Fear and Anxiety

If I were to say fear is a constant friend, that is a bad friend and I need to give that up.  I do not like being afraid and I can’t honestly put a number to how many times fear has held me back. Nearly every day that I have been on vacation, I have wanted to write, but I don’t.  I am struggling with a story and for some reason I think avoiding it is a great idea. I keep thinking my story is terrible and there is no way for me to get into it again.  I am afraid all of my hundreds of pages are bad.  Logically, it is a rough draft, so it will be bad.  I can’t shake myself out of it.  Not only do I have this fear, I also have anxiety.

Anxiety, the bedfellow of fear, is a constant state of being for me when my to-do lists are long, my stories aren’t finished, I can’t lose weight, I fail at my goals, and my budget doesn’t include hiding away for months.  I am on vacation and last night I actually felt anxiety about not going to work like everyone else.  In my mind I thought, “What if they text me and need me for work?”  I know that’s not going to happen, but it could.  If I can’t even be on my staycation, what am I doing?  Why do I let all of these little detestable thoughts cause me anxiety and fearfulness?  Pressing play on the remote or controller is much easier than dealing with these bad friends, instead of working on it.  

Thinking about these unwelcome thoughts, I am reminded that thoughts are powerful.  Instead of letting my mind be crowded with fearful and anxious thoughts, I could spend my time changing my negative thoughts to positive ones, like my red velvet nightgown is comfortable and my coffee smoothie is delicious.  The lights in my room blink colors that match the blue of my ceiling light, making me feel relaxed.  My desk is organized and mostly clean of dust.  I get to spend time relaxing in my warm home while the winter wind blows and snow covers the land below my window.  How I dreamed of this time to wander through writing images of comfort and colorful scenes: I think I am starting to feel better.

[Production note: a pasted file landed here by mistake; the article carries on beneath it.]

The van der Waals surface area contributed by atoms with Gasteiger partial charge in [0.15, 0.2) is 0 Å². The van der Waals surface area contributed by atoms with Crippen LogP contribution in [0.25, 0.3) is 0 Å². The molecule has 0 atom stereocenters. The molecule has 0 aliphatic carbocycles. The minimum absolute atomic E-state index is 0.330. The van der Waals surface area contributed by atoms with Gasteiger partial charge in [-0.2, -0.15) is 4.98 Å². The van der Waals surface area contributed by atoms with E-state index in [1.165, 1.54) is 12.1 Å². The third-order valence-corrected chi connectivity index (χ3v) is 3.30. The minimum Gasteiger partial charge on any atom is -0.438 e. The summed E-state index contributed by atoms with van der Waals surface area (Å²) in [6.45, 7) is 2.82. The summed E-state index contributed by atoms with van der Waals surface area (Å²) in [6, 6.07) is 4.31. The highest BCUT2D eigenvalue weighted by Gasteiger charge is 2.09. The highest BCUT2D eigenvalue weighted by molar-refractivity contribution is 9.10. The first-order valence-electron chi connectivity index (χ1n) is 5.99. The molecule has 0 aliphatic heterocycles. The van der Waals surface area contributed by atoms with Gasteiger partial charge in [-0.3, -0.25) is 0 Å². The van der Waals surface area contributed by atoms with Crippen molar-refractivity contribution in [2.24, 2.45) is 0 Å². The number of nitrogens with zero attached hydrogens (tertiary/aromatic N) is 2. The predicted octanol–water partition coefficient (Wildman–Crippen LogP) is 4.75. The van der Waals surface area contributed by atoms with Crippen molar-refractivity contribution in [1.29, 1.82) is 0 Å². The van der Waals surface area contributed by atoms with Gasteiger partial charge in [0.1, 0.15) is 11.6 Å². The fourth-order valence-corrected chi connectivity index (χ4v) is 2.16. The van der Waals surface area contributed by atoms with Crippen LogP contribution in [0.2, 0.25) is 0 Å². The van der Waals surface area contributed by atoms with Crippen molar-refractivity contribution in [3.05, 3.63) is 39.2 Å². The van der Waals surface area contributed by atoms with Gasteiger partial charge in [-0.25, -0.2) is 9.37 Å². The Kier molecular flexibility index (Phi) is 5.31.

Writing Anxiety…Again

Often I find myself caught in the clutches of writing anxiety.  The thought of turning on my computer and writing about my experiences freezes me on the spot.  The rush I get from streaming a tv show to block the discomfort, is enough to make me forget what I love to do: write.  I realize how long it has been since I created a post and I am disappointed in my own lack of effort.  I used to use writing to process all of my dark raging emotions, now I turn to romantic asian dramas or quaint murder mysteries.  Mentally, I put myself down for not progressing in my books or putting in effort; it is an unhealthy habit.  I know I can write, because others have read my stories and can’t wait to read the next part.  I was about to write a poem today, but I decided to share in this form.  I may go through long periods of time filled with dread when it comes to writing, but it doesn’t make me any less of a writer.  The same goes for any of you who experience writing avoidance.  Sometimes it just takes a small paragraph posted to a safe community of writers to carry us to the next piece.

Writing Anxiety

I’m deep in my writing: my heart’s racing, my ideas are flowing, then I get anxiety. My finger tremors over the letter “F”. My brain jumps to my flaws and it’s like I’m standing on moving blocks in a puzzle room. I jump from flaw to flaw, keeping pace with the rythm so I don’t fall into the endless pit below. Each flash triggers another moving piece: from failures, to embarassment, then to my weight. I linger on my weight like my attention onto a crash scene: I can’t help pausing to watch the mad hero rush. But there is no hero here; I have to save myself. I slowly breathe in a little air for the pockets of disappointment to fill with the Saturday night Alaska sun.

Cool and calm in a tank top now; the sweater discarded onto the bed. Every movement slows to the pace of my tired brain. Fog envelopes my mind. All that’s left to do is to lay down, then let the bedroom ease me to sleep.